Election Commission obstacles stop many overseas Malaysians from voting


11 April 2018

Global Bersih and MyOverseasVote (MOV) strongly condemn the recent decision by the Election Commission (EC) to fix a short 11-day campaign, culminating in polling on a Wednesday, which places yet another unreasonable obstacle in the way of millions of overseas Malaysians voting in the upcoming 14th General Election (GE14).

According to recent United Nations estimates, the number of Malaysians abroad soared to 2.7 million in 2017 from less than 1.3 million in 2010 (1). As most of the Malaysian diaspora are recent emigrants, it is likely that the majority are registered voters. Of the total of 15 million registered voters, it’s also likely that a significant proportion of these are living and working overseas.

Yesterday, the EC announced that polling day for GE14 will take place on Wednesday, 9 May 2018, only 11 days after nomination day on 28 April.

The majority of overseas Malaysians – all those who live and work in Singapore, southern Thailand, Brunei and Kalimantan (Indonesia) – are excluded from voting from abroad by post. This is due to EC regulations put in place for the previous 13th general elections, and confirmed only in January as applicable to this year’s GE14. These Malaysians will have to travel home to their constituencies in order to vote. With polling day falling in the middle of the working week, instead of at the weekend, many Malaysians living and working in neighbouring countries will not be able to return to vote for financial or logistical reasons (2).

For Malaysians living and working further afield, and who were able to register as overseas postal voters, the EC, by fixing such an unreasonably short campaign period, appears to have effectively sabotaged the overseas postal voting process. PosLaju, which has been chosen by the EC to despatch overseas postal ballots (3), states that it can take up to 7 working days to send documents one way to most countries overseas. For instance, PosLaju EMS deliveries to New Zealand can take a minimum of 4 and a maximum of 5 working days one way, while deliveries to Italy can take a minimum of 5 and a maximum of 7 working days (4). The tight schedule announced by the EC — with only 8½ working days between nomination and polling — makes it impossible for postal ballots to be printed, despatched and returned by voters overseas in time to be counted on polling day, unless alternative delivery methods are employed.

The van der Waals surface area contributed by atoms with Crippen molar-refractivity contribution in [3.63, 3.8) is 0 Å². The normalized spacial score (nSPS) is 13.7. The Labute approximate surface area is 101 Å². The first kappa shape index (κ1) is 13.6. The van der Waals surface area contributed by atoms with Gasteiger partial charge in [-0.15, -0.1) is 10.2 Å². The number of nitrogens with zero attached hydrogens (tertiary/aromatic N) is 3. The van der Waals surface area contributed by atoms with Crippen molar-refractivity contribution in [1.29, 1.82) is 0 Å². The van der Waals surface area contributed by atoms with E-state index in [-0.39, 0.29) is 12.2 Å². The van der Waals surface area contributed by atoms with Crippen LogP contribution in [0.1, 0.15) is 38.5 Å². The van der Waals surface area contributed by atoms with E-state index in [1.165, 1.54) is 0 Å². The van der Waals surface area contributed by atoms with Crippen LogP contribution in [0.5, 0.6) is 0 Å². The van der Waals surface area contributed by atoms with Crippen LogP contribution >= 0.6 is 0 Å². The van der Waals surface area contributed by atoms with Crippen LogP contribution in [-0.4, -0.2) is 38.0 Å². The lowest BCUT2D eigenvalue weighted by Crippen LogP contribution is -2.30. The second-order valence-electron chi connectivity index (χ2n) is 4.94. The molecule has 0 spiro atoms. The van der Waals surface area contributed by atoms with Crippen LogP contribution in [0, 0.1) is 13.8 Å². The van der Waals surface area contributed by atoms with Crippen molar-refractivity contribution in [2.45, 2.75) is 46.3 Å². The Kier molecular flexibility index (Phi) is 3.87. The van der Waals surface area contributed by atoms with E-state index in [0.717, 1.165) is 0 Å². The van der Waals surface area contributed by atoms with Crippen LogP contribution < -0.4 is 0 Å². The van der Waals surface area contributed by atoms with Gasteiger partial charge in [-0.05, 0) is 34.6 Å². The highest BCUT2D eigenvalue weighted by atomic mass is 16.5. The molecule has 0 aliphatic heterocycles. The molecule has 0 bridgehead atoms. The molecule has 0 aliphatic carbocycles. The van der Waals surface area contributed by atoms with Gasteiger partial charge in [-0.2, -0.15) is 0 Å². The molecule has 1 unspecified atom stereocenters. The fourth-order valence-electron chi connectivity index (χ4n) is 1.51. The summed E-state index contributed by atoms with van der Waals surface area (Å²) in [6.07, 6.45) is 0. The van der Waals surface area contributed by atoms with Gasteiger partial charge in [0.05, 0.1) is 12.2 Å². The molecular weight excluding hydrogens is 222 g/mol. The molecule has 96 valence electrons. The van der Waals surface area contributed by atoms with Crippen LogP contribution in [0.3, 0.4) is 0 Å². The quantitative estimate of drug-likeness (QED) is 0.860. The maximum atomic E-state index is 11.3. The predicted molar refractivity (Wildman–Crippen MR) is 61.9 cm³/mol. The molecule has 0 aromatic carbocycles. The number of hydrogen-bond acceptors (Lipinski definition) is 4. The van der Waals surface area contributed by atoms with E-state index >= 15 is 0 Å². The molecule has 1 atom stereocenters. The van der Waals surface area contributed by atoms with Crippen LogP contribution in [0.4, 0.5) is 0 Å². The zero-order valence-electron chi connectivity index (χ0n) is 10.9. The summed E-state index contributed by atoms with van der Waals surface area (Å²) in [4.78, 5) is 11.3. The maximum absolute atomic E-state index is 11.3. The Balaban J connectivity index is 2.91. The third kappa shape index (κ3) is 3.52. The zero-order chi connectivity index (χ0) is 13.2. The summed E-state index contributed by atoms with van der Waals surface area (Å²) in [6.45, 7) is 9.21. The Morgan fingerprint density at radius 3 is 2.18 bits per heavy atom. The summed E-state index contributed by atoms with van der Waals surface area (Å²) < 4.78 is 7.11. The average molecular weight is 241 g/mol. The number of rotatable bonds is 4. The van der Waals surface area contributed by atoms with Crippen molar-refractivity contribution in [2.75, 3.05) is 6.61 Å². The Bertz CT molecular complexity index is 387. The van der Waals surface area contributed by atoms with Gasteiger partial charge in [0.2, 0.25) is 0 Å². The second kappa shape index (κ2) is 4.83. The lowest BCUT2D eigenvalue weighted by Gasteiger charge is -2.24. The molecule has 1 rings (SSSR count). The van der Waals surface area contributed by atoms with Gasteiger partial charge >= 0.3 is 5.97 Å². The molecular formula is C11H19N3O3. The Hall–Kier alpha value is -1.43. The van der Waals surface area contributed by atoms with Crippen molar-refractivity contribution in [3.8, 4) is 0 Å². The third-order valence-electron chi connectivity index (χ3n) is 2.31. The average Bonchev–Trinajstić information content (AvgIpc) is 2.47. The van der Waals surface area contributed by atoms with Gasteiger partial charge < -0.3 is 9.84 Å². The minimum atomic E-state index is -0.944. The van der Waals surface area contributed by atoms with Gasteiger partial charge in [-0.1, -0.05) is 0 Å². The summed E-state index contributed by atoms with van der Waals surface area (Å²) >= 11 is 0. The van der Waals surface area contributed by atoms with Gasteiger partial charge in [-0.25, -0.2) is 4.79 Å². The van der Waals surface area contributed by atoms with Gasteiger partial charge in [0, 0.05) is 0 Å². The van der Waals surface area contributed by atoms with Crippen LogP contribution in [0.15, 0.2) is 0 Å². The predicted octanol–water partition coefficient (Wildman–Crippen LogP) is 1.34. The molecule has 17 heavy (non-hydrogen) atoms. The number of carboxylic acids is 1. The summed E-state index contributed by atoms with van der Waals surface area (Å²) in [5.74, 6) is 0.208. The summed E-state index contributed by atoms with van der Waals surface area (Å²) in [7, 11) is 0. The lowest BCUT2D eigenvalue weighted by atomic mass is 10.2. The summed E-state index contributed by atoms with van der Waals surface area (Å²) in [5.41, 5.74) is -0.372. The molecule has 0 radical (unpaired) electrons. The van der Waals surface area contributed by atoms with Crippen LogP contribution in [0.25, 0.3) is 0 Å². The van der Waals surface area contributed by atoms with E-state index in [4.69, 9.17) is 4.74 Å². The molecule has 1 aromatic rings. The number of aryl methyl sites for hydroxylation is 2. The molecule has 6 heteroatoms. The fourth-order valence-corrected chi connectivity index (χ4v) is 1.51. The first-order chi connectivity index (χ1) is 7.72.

Global Bersih and MOV call upon the EC to provide guarantees on an urgent basis that it will be possible for overseas postal ballots in GE14 to be printed, despatched and returned in time to be counted on polling day. If such guarantees are not forthcoming, Global Bersih and MOV will not hesitate to take all necessary legal steps to vindicate overseas Malaysians’ voting rights.

For further information, please contact Global Bersih and MyOverseasVote at:
35 Rue du Rothschild
1202 Geneva Switzerland
(2) Cf. our earlier press statements:
Erratum The number of Malaysians abroad is 1.9 million (link: www.migrationdataportal.org/data?cm49=458&focus=profile&i=stock_abs_&t=2017). We previously mistook immigrants for emigrants in the UN data.

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